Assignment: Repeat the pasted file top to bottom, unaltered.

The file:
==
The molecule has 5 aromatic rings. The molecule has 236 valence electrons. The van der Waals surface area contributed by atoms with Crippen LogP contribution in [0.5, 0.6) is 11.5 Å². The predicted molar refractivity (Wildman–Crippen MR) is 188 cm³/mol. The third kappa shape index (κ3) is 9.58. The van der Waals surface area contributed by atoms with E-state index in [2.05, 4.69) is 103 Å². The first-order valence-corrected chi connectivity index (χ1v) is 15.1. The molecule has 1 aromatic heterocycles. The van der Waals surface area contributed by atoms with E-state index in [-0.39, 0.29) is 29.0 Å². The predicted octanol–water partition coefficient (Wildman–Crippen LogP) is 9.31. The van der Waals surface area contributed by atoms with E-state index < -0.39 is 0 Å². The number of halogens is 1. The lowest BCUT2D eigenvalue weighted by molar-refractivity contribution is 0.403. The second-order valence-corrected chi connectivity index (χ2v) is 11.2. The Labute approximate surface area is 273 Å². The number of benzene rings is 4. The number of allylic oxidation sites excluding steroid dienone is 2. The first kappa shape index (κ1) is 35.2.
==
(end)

The molecule has 5 aromatic rings. The molecule has 236 valence electrons. The van der Waals surface area contributed by atoms with Crippen LogP contribution in [0.5, 0.6) is 11.5 Å². The predicted molar refractivity (Wildman–Crippen MR) is 188 cm³/mol. The third kappa shape index (κ3) is 9.58. The van der Waals surface area contributed by atoms with E-state index in [2.05, 4.69) is 103 Å². The first-order valence-corrected chi connectivity index (χ1v) is 15.1. The molecule has 1 aromatic heterocycles. The van der Waals surface area contributed by atoms with E-state index in [-0.39, 0.29) is 29.0 Å². The predicted octanol–water partition coefficient (Wildman–Crippen LogP) is 9.31. The van der Waals surface area contributed by atoms with E-state index < -0.39 is 0 Å². The number of halogens is 1. The lowest BCUT2D eigenvalue weighted by molar-refractivity contribution is 0.403. The second-order valence-corrected chi connectivity index (χ2v) is 11.2. The Labute approximate surface area is 273 Å². The number of benzene rings is 4. The number of allylic oxidation sites excluding steroid dienone is 2. The first kappa shape index (κ1) is 35.2.